The following was written this morning May 29th by The Quilt, Dr. Jack Kruse, Posted on Facebook.
THE PRICE THEY PAID
...Five signers were captured by the British as traitors, and tortured before they died. Twelve had their homes ransacked and burned. Two lost their sons in the Revolutionary Army, another had two sons captured. Nine of the 56 fought and died from wounds or the hardships of the Revolutionary War.
They signed and they pledged their lives, their fortunes, and their sacred honor.
What kind of men were they? Twenty-four were lawyers and jurists. Eleven were merchants, nine were farmers and large plantation owners, men of means, well educated. But they signed the Declaration of Independence knowing full well that the penalty would be death if they were captured.
Carter Braxton of Virginia, a wealthy planter and trader, saw his ships swept from the seas by the British navy. He sold his home and properties to pay his debts, and died in rags.
Thomas McKeam was so hounded by the British that he was forced to move his family almost constantly. He served in the Congress without pay, and his family was kept in hiding. His possessions were taken from him, and poverty was his reward.
Vandals or soldiers or both, looted the properties of Ellery, Clymer, Hall, Walton, Gwinnett, Heyward, Ruttledge, and Middleton. At the Battle of Yorktown, Thomas Nelson, Jr., noted that the British General Cornwallis, had taken over the Nelson home for his headquarters. The owner quietly urged General George Washington to open fire. The home was destroyed, and Nelson died bankrupt.
Francis Lewis had his home and properties destroyed. The enemy jailed his wife, and she died within a few months.
John Hart was driven from his wife's bedside as she was dying. Their 13 children fled for their lives. His fields and his grist mill were laid waste. For more than a year he lived in forests and caves, returning home to find his wife dead and his children vanished. A few weeks later he died from exhaustion and a broken heart.
Norris and Livingston suffered similar fates.
Such were the stories and sacrifices of the American Revolution. These were no wild-eyed, rabble-rousing ruffians. They were soft spoken men of means and education. They had security, but they valued their liberty more. Standing tall, straight and unwavering, they pledged: "For the support of this declaration, with a firm reliance on the protection of the Divine Providence, we mutually pledge to each other, our lives, our fortunes and our sacred honor.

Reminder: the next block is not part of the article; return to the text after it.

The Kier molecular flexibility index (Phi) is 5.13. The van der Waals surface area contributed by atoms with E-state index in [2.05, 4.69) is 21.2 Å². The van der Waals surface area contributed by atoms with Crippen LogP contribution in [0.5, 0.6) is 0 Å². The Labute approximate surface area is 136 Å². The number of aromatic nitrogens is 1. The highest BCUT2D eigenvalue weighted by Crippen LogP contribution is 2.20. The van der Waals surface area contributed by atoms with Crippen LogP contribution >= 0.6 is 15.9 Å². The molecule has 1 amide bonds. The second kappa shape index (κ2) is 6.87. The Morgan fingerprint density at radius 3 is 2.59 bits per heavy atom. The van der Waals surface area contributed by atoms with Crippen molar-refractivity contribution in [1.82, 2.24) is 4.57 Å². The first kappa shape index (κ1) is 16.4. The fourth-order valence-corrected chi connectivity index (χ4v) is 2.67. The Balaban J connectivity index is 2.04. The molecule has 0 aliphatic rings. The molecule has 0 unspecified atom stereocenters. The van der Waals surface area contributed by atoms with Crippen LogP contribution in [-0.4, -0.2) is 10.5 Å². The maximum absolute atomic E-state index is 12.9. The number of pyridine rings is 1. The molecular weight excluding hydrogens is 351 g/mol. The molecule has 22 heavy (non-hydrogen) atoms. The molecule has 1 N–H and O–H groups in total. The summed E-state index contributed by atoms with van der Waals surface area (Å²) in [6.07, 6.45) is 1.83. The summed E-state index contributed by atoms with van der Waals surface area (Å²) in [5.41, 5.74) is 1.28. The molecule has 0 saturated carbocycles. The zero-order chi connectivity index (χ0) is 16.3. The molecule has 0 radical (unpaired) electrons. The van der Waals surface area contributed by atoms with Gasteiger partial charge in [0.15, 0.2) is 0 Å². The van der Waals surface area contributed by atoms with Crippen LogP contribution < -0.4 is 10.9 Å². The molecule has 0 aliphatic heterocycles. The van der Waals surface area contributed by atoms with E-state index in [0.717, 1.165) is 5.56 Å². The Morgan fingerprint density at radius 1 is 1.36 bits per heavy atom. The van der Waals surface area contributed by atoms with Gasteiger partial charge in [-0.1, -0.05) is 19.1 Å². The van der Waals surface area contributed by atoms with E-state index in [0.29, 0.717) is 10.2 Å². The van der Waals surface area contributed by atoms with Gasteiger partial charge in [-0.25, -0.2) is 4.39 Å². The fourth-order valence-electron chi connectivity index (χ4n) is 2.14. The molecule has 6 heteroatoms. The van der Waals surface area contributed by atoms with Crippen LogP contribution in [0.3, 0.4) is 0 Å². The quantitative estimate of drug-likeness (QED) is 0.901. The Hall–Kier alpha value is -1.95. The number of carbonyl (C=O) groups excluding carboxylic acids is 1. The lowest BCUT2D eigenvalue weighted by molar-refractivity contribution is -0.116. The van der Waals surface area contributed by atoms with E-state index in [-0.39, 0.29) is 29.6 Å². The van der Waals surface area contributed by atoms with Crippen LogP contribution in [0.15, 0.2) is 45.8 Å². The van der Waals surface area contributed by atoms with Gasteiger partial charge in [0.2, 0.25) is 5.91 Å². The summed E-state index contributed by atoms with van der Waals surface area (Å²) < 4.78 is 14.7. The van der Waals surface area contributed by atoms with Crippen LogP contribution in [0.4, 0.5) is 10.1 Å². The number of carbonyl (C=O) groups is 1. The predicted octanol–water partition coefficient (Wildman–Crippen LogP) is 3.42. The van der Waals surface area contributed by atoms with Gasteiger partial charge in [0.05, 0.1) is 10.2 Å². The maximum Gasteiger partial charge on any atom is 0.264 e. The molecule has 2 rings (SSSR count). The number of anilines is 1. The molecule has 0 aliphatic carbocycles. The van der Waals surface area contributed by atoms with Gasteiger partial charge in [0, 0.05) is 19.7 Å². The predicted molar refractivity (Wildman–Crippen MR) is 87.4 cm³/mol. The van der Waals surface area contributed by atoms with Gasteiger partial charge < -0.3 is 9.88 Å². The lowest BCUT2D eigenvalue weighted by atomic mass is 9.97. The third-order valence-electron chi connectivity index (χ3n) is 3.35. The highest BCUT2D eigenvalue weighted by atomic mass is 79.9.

Jack's response to comments:
"See More about an hour ago ?? LikeUnlike ?? 4 peopleLoading....Jack Kruse This is Memorial Day to me. This shows you just how far Congress and our President have failed us.....but I will not blame them. We after all voted for them. We need to find people like those above to serve us in our countries time of ne...ed. Every soldier who has died for our way of life deserves out reflective thoughts in this area to fix what ails our country. this is not about politics. We are a broken nation in how we have run our ship......but we are not broken permanently.......we just have allowed social issues to usurp our thought process. Once we realize this.....it can be fixed. Our consciousness must be congruent with all our fallen countrymen that made this nation what it is. That is our duty as USA citizens on this Memorial Day weekend. Think about this for a while. Reflect on why we are in the debt we are in. Its no longer a story of why we are here. It is a story that we must repair by any means necessary. Its time for each one of us to put the greater good in front of our individual good.
That is long overdue in our current society.
ITS TIME to make a small sacrifice. Look what our founding fathers gave for us. Think about that for a minute.
asked byDexter (9948)
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on May 29, 2011
at 03:44 PM
on May 29, 2011
at 07:52 PM
How many of them were slave owners? At least the signers had a CHOICE whether or not to live under English rule, or start a revolution. I imagine their slaves freedoms were not considered...
on May 29, 2011
at 04:29 PM
My husband was a Marine for 9 years, it's a sacrifice for the family. We were dirt poor and it was not the easiest time of our lives. I honor and respect everyone puts their life on the line and sacrifices for our country.